That quote is from Javier Palomarez, President of the Hispanic Chamber of Commerce. Steve Benen (MSNBC/MaddowBlog) reports additional defections or near defections from other Latinos who previously supported Trump. Trump's speech Wednesday night might have been red meat for his supporters in Phoenix, but it had quite the opposite effect on the few Hispanics who suppport[ed] Trump.
Trump's Latino supporters "used as props"
Quoting a Politico report Benen writes:
Jacob Monty, a member of Trump’s National Hispanic Advisory Council, quickly resigned after the speech. Another member, Ramiro Pena, a Texas pastor, said Trump’s speech likely cost him the election and said he’d have to reconsider being part of a “scam.” And Alfonso Aguilar, the president of the Latino Partnership for Conservative Principles, said in an interview that he is “inclined” to pull his support.
“I was a strong supporter of Donald Trump when I believed he was going to address the immigration problem realistically and compassionately,” said Monty, a Houston attorney who has aggressively made the Latino case for Trump. “What I heard today was not realistic and not compassionate.”
Pena, a pastor at Waco’s Christ the King Church, added in a message to an RNC official that Trump’s Hispanic Advisory Council “seems to be simply for optics and I do not have the time or energy for a scam.”
Aguilar added, “We thought we were moving in the right direction… [W]e’re disappointed. We feel misled.”
Quoting an unnamed campaign adviser, a CBS reporter added this morning that “half of Trump’s Hispanic advisory board is ready to resign today.”
The New York Times also reported on the Latino reactions to Trump's speech in "Conservative Hispanics Deplore Donald Trump’s Speech" quoting one saying ‘He Used Us as Props.’
Less than two weeks ago, he held a meeting with his Hispanic advisory council in Trump Tower, leaving attendees with the impression that he was working on a new plan that included a path to citizenship.
That impression faded in Phoenix on Wednesday night.
“There was so much hope,” said Jacob Monty, a member of the Hispanic advisory council who was at the meeting with Mr. Trump. “He used us as props.”
Mr. Monty, a longtime Republican, said that Mr. Trump appeared humble during the meeting, listened to their proposals, acknowledged the difficulty of deporting 11 million unauthorized immigrants and suggested that he was working on a new policy that included a path to legalization. Mr. Monty resigned from the council after Mr. Trump’s speech.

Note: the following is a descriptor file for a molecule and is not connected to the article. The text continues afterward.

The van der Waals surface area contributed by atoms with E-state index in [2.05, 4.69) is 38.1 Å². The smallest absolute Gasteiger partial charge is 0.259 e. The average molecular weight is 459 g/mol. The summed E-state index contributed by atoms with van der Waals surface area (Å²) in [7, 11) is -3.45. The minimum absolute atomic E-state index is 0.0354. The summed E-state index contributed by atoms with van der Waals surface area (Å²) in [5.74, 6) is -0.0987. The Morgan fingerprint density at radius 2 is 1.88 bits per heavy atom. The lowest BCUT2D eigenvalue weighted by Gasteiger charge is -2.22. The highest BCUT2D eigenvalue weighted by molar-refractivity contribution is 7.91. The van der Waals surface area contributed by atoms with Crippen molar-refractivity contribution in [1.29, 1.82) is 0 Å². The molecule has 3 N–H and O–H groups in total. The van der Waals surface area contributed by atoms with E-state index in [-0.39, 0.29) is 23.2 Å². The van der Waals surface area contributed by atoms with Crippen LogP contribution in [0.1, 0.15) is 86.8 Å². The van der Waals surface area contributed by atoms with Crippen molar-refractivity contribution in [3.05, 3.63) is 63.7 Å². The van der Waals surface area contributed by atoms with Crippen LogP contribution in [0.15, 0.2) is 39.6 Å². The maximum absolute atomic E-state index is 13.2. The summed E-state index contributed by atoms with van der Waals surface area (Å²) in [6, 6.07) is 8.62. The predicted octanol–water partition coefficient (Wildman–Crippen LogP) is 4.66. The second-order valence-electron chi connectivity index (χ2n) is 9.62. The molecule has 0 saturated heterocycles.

Do you suppose these Trump supporters finally get it? Donald Trump is at the center of his universe and the rest of us, all of us, are props, pieces of a theatrical set that Trump creates and dismantles on his whim. Without compassion. Without regret. Without any moral compass.
"When Latinos turn out": Blue Arizona?
In another post, Benen notes that the Clinton campaign will air ads in Arizona apparently seeking to flip the state from its traditional red status to blue - effectively making Arizona a battleground state. The Latino vote will be critical to that transition.
Asked whether presumptive Democratic nominee Hillary Clinton has a path to victory here, GOP strategist Charles Coughlin conceded: “I believe it’s there if she wanted to do it. Everybody always says, ‘This is the election when Latinos turn out,’ and it’s never happened. But I can actually see that happening this time.”
And every time Trump talks immigration, I think it's inevitable that he drives away more Latinos. In a third post, Benen exposes the "new Trump" as part of the con.
Those expecting to see the GOP candidate moderating his approach and trying to appeal to a broader national audience were left wanting. The old Trump line and the new Trump line are the same: mass deportations, a massive border wall, new limits on legal immigration, and an end to President Obama’s executive actions on immigration, including protection for Dream Act kids.
Trump was less specific about his intentions towards the millions of undocumented immigrants who are already in the United States and who’ve committed no crimes, but he nevertheless made clear that these people would, at a minimum, be eligible for deportation – a policy intended to force these immigrants to hide in society’s shadows, fearing removal.
“We will set priorities,” Trump said, “but unlike this administration, no one will be immune or exempt from enforcement.”
There can be no doubt that the candidate on the Arizona stage last night was every bit as extreme as the candidate Americans saw during the Republican presidential primaries. Anyone who took Trump’s “softening” rhetoric seriously was played for a fool.
Republican post mortem: RIPped by Trump